Inside the program: The three-legged stool of quality

HCPro's Weekly Update on the ANCC Magnet Recognition Program®*, April 12, 2010

Quality professionals often describe quality as a three-legged stool, with process, structure, and outcome measures holding up the stool. Although the results of the HCAHPS survey can be considered an outcome measure, there is another way to think about the patient experience that emphasizes its centrality to all of the aspects of quality. The patient experience can be considered the seat of the stool—essentially the purpose for which the legs exist. An organization can build a strong stool with three solid legs, but if the seat is missing or has tacks on it, no one will want to sit on it and the stool is not serving its purpose.

Similarly, it is possible for a hospital to focus exclusively on clinical quality metrics without considering the long-term relationships being built between and among patients and staff members. The hospital may receive a perfect score on the three “legs” (the outcome was good, the clinical process measures were satisfied, and appropriate structures are in place), but if the patient had a horrible experience and has lost confidence in the hospital and the clinicians, the hospital may have set the patient up for failure. The stool will eventually fall apart without a good seat to tie everything together.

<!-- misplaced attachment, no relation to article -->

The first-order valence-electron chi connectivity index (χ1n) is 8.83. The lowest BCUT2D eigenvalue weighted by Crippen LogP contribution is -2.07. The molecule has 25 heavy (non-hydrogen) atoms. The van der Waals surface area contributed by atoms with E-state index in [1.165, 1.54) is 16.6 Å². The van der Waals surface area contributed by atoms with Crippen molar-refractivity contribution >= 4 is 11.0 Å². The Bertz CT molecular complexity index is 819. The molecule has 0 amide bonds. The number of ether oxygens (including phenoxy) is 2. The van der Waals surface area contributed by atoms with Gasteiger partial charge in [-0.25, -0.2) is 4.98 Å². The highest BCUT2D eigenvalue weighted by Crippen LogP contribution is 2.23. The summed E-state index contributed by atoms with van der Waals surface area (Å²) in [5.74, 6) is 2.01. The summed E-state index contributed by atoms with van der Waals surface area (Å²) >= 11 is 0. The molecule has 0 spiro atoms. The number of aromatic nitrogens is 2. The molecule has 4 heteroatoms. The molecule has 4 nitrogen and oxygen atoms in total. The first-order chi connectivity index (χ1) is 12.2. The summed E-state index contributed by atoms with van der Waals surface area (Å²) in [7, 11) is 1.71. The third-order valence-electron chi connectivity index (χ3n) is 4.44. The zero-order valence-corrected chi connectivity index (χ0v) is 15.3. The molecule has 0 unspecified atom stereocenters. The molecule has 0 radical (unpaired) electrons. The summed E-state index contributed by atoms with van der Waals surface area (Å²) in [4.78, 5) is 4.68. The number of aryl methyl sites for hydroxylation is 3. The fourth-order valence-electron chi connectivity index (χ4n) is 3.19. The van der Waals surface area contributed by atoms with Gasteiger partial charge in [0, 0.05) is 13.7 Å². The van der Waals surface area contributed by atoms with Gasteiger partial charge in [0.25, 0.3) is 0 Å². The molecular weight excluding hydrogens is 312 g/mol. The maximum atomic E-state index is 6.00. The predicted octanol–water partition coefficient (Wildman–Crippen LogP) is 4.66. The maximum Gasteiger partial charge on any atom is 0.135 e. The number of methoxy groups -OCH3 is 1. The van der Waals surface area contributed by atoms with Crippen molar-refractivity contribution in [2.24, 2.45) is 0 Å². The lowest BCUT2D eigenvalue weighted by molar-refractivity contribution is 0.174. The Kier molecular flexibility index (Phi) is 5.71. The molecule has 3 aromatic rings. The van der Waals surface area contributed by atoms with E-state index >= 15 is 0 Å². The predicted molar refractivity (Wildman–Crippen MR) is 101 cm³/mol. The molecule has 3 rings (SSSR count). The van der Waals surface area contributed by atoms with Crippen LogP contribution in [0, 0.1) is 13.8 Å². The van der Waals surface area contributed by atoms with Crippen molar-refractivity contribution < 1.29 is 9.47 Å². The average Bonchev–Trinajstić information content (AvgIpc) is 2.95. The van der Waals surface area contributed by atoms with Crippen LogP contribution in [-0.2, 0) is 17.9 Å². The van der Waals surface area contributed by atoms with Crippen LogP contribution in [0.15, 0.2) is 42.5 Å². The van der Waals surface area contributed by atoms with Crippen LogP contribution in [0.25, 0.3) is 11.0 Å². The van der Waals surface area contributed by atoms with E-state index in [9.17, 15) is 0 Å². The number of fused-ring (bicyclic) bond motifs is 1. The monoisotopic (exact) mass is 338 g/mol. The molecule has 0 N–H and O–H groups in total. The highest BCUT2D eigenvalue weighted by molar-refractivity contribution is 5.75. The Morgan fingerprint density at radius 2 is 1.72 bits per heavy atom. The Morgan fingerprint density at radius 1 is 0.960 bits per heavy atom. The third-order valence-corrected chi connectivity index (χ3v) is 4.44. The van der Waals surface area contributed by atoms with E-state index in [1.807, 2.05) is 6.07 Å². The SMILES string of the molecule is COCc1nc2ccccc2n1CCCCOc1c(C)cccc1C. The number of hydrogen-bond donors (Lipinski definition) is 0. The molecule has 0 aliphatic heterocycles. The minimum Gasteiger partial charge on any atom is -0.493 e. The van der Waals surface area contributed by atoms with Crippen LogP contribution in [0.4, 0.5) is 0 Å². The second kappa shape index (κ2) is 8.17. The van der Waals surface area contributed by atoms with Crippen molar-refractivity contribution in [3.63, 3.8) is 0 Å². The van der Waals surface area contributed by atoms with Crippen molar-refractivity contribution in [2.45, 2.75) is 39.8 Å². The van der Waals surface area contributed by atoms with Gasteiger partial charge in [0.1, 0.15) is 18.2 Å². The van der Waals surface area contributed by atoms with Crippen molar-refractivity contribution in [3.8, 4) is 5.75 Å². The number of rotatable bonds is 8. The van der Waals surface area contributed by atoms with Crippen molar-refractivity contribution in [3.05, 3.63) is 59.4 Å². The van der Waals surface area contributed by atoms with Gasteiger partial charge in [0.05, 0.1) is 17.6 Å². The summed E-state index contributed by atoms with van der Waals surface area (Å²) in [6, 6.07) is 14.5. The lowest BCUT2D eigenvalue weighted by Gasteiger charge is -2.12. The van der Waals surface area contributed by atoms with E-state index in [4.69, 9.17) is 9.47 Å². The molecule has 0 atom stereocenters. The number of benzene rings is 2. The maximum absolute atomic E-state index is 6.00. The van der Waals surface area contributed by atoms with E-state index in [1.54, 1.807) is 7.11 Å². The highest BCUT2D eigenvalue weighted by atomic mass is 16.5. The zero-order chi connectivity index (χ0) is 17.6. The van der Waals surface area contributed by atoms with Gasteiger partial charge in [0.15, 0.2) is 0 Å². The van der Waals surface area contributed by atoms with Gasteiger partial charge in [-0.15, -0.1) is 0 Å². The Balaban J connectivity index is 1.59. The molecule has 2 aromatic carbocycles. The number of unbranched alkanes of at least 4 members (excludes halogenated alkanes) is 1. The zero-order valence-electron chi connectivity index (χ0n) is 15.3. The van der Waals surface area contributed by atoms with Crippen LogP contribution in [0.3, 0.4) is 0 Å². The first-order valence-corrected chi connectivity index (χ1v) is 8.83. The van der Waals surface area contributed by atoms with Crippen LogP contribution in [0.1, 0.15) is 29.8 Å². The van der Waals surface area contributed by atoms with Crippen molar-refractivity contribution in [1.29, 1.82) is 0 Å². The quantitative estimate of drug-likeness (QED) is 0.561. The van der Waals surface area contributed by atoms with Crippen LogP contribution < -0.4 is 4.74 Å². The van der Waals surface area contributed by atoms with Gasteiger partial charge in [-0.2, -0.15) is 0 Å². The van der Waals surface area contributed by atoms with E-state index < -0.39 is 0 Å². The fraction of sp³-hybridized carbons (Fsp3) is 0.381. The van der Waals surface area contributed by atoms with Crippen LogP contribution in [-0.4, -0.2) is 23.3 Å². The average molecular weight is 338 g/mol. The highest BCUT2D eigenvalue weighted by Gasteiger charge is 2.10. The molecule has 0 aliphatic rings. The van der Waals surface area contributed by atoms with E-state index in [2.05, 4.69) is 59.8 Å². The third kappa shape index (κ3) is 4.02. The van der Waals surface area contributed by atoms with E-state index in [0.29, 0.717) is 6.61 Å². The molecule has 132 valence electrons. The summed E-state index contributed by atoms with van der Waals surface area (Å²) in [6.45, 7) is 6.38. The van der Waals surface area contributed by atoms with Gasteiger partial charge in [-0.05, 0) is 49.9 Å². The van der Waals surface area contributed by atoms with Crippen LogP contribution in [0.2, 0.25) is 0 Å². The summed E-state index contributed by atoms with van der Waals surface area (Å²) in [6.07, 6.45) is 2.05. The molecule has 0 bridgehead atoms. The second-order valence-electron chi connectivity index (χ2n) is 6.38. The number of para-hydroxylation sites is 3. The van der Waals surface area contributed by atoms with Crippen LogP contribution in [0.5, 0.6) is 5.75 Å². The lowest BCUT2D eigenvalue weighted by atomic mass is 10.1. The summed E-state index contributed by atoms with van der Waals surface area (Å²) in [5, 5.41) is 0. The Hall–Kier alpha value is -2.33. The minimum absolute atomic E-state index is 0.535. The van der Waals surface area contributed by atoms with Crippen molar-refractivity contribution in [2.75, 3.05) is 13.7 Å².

Source: HCAHPS Basics: A Resource Guide for Healthcare Managers

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